Approximate size is 48-60 cm body length, 32-40 cm tail length.  When
fully extended, wing span is slightly less than the sum of the body and
tail length.  There are mixed records as to paw anatomy.  Current data
shows that they have longer grasping claws on the forepaws, though other
data has shown a normal plushy soft paw.  Hind paws are long and 
semi-digitigrade, giving them a rabbitlike hopping gait.

Synxes are considered wild animals.  They prefer to call themselves 
'independantly cute!'.  They do make excellent pets if you don't mind a 
flying sentient raccoon in the house.

Now for some history...

2000 years ago, people invented a new calendar.  600 years later, Arthur
and Merlin and friends were duking it out over a place called Calmalot
or something.  Meanwhile, in a totally unrelated incident, a sage of a
great worth, and a small dementia was working in the magic(k)al arts of
making new creatures from old ones.  He stumbled upon some ancient
Egyptian documents concerning a creature whose name can only be
pronounced in pictoral hieroglyphics, thus is inappropriate for display
on a text mailing list.  His best pronunciation of it in German was
zoehs, where 'oe' = o with an umlaut.  That was the origin of the word

This sage was fascinated with a little creature that inhabited the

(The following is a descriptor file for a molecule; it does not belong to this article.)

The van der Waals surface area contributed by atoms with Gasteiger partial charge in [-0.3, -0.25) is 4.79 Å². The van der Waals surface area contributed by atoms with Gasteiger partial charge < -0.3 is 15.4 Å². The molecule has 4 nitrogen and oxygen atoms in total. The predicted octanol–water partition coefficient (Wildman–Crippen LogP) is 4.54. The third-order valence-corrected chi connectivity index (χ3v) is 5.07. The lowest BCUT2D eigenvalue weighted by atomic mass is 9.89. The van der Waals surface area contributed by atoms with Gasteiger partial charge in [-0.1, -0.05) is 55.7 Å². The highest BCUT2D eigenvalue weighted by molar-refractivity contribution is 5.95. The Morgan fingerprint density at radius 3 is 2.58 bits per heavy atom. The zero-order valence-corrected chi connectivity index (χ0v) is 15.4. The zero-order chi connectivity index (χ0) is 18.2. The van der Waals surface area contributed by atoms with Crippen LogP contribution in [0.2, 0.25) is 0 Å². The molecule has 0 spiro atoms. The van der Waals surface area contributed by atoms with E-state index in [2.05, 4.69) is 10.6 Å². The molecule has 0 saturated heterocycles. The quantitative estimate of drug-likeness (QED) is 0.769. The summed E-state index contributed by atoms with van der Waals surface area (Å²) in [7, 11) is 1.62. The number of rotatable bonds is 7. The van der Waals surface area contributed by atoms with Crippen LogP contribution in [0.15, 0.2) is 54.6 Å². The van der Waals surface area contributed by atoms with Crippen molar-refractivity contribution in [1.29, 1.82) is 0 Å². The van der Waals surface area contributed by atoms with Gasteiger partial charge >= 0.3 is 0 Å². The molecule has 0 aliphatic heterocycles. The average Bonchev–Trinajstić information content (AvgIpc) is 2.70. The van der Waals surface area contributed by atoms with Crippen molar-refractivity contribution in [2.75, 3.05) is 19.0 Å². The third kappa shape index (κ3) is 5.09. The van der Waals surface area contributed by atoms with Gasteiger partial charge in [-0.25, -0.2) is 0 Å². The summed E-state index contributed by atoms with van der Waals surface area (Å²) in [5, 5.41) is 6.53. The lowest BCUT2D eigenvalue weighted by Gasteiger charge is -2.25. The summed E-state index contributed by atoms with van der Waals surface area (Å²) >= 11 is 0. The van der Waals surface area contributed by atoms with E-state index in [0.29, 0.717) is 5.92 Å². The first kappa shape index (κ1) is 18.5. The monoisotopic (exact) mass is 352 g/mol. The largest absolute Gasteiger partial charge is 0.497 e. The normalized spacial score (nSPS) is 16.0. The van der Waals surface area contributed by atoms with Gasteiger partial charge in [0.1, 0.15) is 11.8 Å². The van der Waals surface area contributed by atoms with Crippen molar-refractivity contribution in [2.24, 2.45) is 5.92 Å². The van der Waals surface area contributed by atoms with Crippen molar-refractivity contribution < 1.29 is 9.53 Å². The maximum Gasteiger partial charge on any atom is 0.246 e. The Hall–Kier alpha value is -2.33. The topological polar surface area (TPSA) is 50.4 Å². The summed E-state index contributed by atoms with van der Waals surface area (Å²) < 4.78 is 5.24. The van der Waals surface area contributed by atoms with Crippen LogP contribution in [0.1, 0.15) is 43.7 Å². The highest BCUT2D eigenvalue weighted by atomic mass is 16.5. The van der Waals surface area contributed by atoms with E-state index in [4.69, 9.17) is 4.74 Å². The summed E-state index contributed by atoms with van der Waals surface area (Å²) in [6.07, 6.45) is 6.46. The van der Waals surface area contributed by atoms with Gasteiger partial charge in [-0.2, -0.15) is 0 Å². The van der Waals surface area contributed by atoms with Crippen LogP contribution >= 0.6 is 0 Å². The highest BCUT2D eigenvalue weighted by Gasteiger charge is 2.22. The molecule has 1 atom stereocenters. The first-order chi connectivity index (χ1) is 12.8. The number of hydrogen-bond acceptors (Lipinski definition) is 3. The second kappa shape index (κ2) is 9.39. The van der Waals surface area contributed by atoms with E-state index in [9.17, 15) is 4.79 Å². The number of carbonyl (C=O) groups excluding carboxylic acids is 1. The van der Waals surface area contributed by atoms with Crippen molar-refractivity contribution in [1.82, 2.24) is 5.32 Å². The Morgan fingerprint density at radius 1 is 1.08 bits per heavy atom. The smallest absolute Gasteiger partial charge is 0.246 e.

deciduous rainforests of Israel and... what?  What?!  There were
rainforests there!  Did I mention that people invented a new calendar
2000 years ago?  ^.^

Anyway, not unsurprisingly the synx had gone extinct due to some sort of
massive climate change.  The last synx had been seen 300 years before
the sage was born.  He decided to fix that.  Consulting the documents,
he discovered that they were medical records for a veterinarian who
cared for pet synxes.  Using the tabulated information, he decided to
construct his own synx from an earlier (failed) project to combine the
gentle nature of a rabbit with the playful nature of the fox.  (He got
an animal with the vicious nature of a cornered rabbit combined with the
paranoia of a fox)

Noticing the synx's anatomy and dermis were very similar to his half-fox
creatures, he began finding differences between what he had done, and
what was written. (drawn? hieroglyphed?)  After going over the necessary
alterations in bone structure, and organ arrangement, he found just what
he needed in a small species of local river dragon.

The sage put two and one together and got 5.  5 kits actually.  The
fox-rabbit was most surprised to have children with small orange wings,